Prussian Confederation

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Prussian Confederation offered to incorporate Prussia into the Kingdom of Poland, 1454, Polish Central Archives of Historical Records AGAD Stany pruskie oddaja swe ziemie krolowi polskiemu Kazimierzowi Jagiellonczykowi i koronie polskiej.jpg
Prussian Confederation offered to incorporate Prussia into the Kingdom of Poland, 1454, Polish Central Archives of Historical Records
Seal of Johannes von Baysen Johannesvonbaysen.jpg
Seal of Johannes von Baysen

The Prussian Confederation (German : Preußischer Bund, Polish : Związek Pruski) was an organization formed on 21 February 1440 at Marienwerder by a group of 53 nobles and clergy and 19 cities in Prussia, to oppose the arbitrariness of the Teutonic Knights. It was based on the basis of an earlier similar organization, the Lizard Union established in 1397 by Chełmno Land nobles.

Contents

In 1454, the leader of the Confederation, Johannes von Baysen (Jan Bażyński), formally asked King Casimir IV Jagiellon, to incorporate Prussia into the Kingdom of Poland as a fief. This marked the beginning of the Thirteen Years' War between the Order's State and Poland, with the Prussian cities financing the military costs of the latter.

Background

According to the 1411 First Peace of Thorn which followed the Teutonic Knights' defeat in the Battle of Grunwald, the Teutonic Order had to pay high reparations to the Kingdom of Poland. The monastic state imposed high taxes on the cities to raise the funds as well as to re-arm for another war against Poland. In the 1420s, Grand Master Paul von Rusdorf brought stability to the Order and its relations, but fighting with Poland resumed in 1431, when the Knight's invasion into Poland during the Lithuanian Civil War sparked another Polish-Teutonic conflict.

Establishment

After about three decades of growing discontent, the Prussian leaders (see Prussian estates) organized themselves to oppose the rule of the order more effectively. On 14 March 1440, a group of 53 nobles and clergy and 19 Prussian cities, under the leadership of the Hanseatic cities of Danzig (Gdańsk), Elbing (Elbląg), Thorn (Toruń) and Königsberg (Królewiec), founded the Prussian Confederation in Marienwerder (Kwidzyn). Several more towns joined on 3 April, although Bütow (Bytów) did not. In Danzig, the new members signed a document [1] which was kept in the archives of Thorn.

After Grand Master Paul von Rusdorf died in 1441, his successor, Konrad von Erlichshausen, continued to negotiate a compromise until his own death in 1449. The confederation lobbied for support against the Teutonic Order within the Holy Roman Empire. Ludwig von Erlichshausen, Grand Master from 1450 to 1467, took a more aggressive stance towards the confederation. He filed a lawsuit at the court of Emperor Friedrich III (Frederick III), whose verdict of 1453 declared the confederation illegal.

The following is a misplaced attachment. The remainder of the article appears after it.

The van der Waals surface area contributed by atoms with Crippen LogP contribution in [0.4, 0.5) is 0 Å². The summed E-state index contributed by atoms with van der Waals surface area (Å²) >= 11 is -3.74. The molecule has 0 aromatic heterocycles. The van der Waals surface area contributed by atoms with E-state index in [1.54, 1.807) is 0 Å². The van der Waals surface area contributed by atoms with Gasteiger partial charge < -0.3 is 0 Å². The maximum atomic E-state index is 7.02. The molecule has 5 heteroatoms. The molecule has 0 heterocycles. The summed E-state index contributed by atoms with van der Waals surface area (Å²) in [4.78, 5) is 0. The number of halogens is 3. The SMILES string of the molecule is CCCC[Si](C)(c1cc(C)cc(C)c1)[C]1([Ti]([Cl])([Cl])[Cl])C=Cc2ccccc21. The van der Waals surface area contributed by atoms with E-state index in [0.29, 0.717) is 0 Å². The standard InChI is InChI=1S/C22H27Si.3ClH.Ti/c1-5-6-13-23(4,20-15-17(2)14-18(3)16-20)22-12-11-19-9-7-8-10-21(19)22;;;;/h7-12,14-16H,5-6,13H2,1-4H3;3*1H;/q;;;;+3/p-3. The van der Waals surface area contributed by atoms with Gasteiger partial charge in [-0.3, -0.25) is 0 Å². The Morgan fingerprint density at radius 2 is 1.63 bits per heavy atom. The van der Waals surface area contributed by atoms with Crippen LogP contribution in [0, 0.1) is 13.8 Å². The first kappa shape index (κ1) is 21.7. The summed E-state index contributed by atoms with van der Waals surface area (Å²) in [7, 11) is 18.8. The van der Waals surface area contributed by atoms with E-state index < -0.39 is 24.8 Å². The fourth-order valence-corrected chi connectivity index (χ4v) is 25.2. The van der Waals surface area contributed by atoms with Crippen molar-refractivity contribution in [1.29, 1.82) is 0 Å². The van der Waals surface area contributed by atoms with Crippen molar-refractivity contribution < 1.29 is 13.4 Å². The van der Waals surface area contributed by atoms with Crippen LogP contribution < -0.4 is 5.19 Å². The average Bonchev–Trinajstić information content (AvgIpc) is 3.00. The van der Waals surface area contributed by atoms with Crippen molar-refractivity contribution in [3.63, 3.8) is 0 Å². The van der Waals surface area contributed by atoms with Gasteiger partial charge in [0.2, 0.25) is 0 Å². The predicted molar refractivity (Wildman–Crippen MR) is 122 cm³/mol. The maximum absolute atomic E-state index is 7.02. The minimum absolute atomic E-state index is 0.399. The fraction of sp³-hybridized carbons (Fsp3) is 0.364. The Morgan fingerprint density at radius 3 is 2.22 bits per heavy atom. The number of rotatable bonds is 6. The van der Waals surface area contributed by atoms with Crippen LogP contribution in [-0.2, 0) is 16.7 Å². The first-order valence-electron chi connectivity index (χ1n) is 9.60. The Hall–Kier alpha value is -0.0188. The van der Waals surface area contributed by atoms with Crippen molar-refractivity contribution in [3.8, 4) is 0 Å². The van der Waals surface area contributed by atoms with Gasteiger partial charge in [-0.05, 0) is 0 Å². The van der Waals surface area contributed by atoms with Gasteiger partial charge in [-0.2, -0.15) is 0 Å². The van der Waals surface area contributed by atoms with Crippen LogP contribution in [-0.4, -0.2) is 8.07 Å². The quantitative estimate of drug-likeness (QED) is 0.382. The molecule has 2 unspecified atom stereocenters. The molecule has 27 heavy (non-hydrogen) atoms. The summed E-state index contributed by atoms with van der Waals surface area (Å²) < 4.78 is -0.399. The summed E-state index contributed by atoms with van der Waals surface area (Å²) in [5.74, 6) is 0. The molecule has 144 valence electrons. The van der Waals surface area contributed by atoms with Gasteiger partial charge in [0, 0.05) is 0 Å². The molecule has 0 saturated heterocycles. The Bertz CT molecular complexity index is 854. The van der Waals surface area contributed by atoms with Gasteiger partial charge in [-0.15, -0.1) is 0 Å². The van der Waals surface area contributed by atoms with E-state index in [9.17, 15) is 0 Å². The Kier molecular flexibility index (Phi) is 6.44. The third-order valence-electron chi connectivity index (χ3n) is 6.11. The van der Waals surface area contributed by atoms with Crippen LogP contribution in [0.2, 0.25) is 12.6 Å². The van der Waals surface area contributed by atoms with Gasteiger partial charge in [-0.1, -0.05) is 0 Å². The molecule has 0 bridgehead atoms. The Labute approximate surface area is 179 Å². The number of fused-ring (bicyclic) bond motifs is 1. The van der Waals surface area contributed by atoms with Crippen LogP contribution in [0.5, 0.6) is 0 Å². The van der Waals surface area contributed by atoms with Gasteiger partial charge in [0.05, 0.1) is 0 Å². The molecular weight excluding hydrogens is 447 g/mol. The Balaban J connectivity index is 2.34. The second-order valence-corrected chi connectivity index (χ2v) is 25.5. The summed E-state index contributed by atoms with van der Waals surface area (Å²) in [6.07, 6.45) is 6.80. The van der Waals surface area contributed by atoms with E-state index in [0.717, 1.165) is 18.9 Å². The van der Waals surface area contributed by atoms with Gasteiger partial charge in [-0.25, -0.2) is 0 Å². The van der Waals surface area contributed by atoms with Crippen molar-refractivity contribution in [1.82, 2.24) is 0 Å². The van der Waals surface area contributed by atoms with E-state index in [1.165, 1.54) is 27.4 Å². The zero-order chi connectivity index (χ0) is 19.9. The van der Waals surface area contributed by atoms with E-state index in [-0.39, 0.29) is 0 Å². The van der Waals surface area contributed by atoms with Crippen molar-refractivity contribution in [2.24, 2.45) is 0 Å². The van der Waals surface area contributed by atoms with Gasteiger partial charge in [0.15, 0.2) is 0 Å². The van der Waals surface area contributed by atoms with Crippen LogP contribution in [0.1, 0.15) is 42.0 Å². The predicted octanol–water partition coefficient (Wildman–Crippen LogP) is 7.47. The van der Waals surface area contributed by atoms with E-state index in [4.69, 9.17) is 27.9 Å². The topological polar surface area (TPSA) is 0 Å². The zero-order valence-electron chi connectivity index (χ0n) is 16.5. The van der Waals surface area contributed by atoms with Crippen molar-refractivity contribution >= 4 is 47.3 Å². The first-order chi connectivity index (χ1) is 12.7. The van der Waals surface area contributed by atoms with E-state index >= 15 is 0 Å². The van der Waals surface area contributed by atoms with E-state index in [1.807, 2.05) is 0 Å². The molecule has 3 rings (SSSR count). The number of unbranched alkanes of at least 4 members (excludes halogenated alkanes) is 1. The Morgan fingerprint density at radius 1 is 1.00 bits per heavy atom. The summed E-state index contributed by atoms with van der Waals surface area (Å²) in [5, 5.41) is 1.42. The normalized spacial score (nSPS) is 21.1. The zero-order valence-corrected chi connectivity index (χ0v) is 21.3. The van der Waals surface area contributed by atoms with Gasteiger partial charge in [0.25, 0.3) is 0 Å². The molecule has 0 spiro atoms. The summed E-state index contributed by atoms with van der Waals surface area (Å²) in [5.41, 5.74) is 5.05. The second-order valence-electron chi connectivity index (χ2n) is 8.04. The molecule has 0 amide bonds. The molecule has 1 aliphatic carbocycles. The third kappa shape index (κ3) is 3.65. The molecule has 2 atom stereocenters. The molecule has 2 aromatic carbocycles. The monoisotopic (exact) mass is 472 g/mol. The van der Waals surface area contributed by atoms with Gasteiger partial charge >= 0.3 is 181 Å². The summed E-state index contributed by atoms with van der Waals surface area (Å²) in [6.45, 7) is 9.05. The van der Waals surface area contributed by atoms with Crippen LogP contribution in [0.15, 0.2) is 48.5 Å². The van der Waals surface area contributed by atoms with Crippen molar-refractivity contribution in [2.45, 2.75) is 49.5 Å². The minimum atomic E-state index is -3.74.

Thirteen Years' War

In February 1454, the Prussian Confederation rose against the Teutonic Order's rule. Gabriel von Baysen and Johannes von Baysen, now leading the confederation with the support of Jan de Jani and Mikołaj Szarlejski, both of the Clan of Ostoja, requested the protection of King Casimir IV Jagiellon of Poland. They also asked for, and received, a guarantee of their continued city rights and privileges for the nobility.

The resulting Thirteen Years' War ended in the defeat of the Teutonic Order and the 1466 Second Peace of Thorn. The Order lost control of western Prussia. As Royal Prussia, it became a province of Poland, with some local rights of autonomy. Stibor de Poniec of the Clan of Ostoja become Lord of tregality of Malbork. The Teutonic Knights retained eastern Prussia, but only under the overlordship of the Polish king. The Prussian Confederation, with its members now practically divided, ceased to exist as such.

Aftermath

Both the Polish and Teutonic sides agreed to seek the confirmation of the Second Peace of Thorn from Emperor Frederick III and Pope Paul II, but they also agreed that this confirmation would not be needed for validation of the treaty. Soon after, however, a dispute about the status of the Prince-Bishopric of Warmia started a smaller conflict called the War of the Priests.

Participating towns

Towns which founded the Prussian Confederation on 14 March 1440: [1]

Name
Thorn (Toruń) including "New Town"
Culm (Chełmno)
Elbing (Elbląg) including "New Town"
Danzig (Gdańsk)
Braunsberg (Braniewo)
Königsberg (Królewiec), including Kneiphof (Knipawa) and "Old Town"
Graudenz (Grudziądz)
Strasburg
Neumark
Löbau
Rehden
Wehlau (Znamensk)
Allenburg (Druzhba)
Zinten (Kornevo)
Heiligenbeil (Mamonovo)
Landsberg (Górowo Iławeckie)

Towns which joined the Prussian Confederation on 3 April 1440:

Name
Mewe (Gniew)
Altstadt of Danzig
Neuenburg
Lauenburg
Leba (Łeba)
Hela (Hel)
Putzig (Puck)

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References

  1. 1 2 Leba im Preußischen Bund, "Archived copy" (in German). Archived from the original on 2008-02-05. Retrieved 2007-10-07.CS1 maint: archived copy as title (link)